Calvin. History and Reception of a Reformation Week 4. The Spread of Calvinism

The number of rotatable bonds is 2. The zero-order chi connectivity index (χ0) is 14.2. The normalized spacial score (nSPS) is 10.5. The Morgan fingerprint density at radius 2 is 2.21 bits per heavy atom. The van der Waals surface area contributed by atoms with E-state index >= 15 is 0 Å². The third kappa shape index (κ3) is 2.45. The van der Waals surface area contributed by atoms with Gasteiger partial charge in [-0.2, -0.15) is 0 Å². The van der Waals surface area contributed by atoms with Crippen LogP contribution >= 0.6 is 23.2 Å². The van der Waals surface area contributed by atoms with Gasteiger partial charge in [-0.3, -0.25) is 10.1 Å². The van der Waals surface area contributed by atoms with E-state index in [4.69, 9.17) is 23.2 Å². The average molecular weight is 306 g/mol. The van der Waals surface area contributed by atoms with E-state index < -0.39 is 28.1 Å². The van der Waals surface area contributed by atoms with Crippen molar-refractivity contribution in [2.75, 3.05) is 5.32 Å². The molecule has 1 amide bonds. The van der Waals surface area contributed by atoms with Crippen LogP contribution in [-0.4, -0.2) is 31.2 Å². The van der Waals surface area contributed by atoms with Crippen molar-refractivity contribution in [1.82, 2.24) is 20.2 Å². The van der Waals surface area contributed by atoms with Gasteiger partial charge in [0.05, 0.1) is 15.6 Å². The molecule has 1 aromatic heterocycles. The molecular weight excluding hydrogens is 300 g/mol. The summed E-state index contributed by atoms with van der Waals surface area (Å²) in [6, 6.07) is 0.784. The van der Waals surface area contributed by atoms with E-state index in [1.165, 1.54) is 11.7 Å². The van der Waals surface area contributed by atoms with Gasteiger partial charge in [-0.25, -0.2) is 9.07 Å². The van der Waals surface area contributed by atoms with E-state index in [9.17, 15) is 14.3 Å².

Sequence 14a. Calvin and the Visual Arts Welcome to today's video sequence, which will focus on the relationship between the Calvinist tradition and the arts. In your material for this sequence, you'll find texts and images: articles by Craig Harbison and David Freedberg; and reproductions of the artwork I'll be presenting today. The question we'll address today goes beyond the opinion expressed by John Calvin about art -- we'll also explore, on a wider basis, how artists have related to these issues, whether they sought to follow pastoral guidelines, or go beyond them, or even, in some cases, subvert them in one way or another. First, let's look at Calvin's view on the proper relationship between art and the divine. When you read the ‘Institutes of the Christian Religion’, it appears at first that Calvin, following the biblical prohibition, is opposed to representation: "We think it unlawful to give a visible shape to God, because God himself has forbidden it, and because it cannot be done without, in some degree, tarnishing his glory." The point bears insisting upon: it is unlawful to give a visible shape to God -- for Calvin, very clearly, what is at stake is this relationship, this contrast, this incompatibility between the infinite and indeterminate quality of God and the finiteness and determinacy of the shapes inherent to artistic representation. The other thing to which Calvin is violently opposed is idol worship or idolatry. For Calvin, worship should revolve around the Word, preaching, prayer and song. Any image used as a substitute for the Word of God should be considered a falsification of the Word. What Calvin is also criticizing, then, is the way in which images can serve as objects of worship, turning the worshipper away from the true God, as he wrote in the ‘Institutes of the Christian Religion’: "Indeed, brothels exhibit their inmates more chastely and modestly dressed than churches do images intended to represent virgins." Clearly, Calvin is here attacking something he virtually equates with a type of fetishism, a way of imbuing images and objects of worship with some sort of power or magic, which is no different from turning away from the reality and truth of God. This position of Calvin's is hardly original: many Catholic theologians, including St Augustine, were opposed to images, or at least questioned their legitimacy -- like Calvin, in the name of the primacy of Scripture. The Second Council of Nicea had extensively and precisely regulated the manner in which images were to be designed and produced, including, of course, sacred images. Yet it is important to understand that Calvin's theory is not anti-image; it is not what might be called an iconophobic theory. For instance, he said it was acceptable for churches to be decorated with bare crosses. What he was against was for these crosses to become crucifixes, that is, to include a representation of the visible figure of Jesus, which could lead or incite the faithful to adoration. Calvin insisted, however, that the arts of painting and sculpture are gifts from God and therefore could potentially be regulated and accepted in this respect. There is a particularly significant passage in the ‘Institutes of the Christian Religion’ in which Calvin describes nature as "this beautiful creation" -- a passage in which nature is likened to artistic creation, a masterpiece, a work of art created and given to us by God. Another passage shows that beauty is not excluded from Calvin's value system: "Has the Lord adorned flowers with all the beauty which spontaneously presents itself to the eye, and the sweet odour which delights the sense of smell, and shall it be unlawful for us to enjoy that beauty and this odour? Has he not so distinguished colours as to make some more agreeable than others?" Here Calvin insists on the beauty of nature, and thus on the possibility for artists to celebrate this beauty and honor God's greatness through nature. Calvin's position, then, can be described as follows: it is forbidden to represent divinity, to represent scriptural events, for reasons connected with the incompatibility between the infinite and the finite quality of such representations. On the other hand, all other forms of representation, particularly of nature, are acceptable. "I am not, however, so superstitious as to think that all visible representations of every kind are unlawful. But as sculpture and painting are gifts of God, what I insist for is, that both shall be used purely and lawfully,—that gifts which the Lord has bestowed upon us, for his glory and our good, shall not be preposterously abused, nay, shall not be perverted to our destruction." The arts, then, are not to be condemned in and of themselves, but only when they are used inappropriately, i.e., in a way Calvin sees as liable to lead the faithful away from God's simple and true greatness, which can be attained only through the Word, that is, by studying the Holy Scriptures.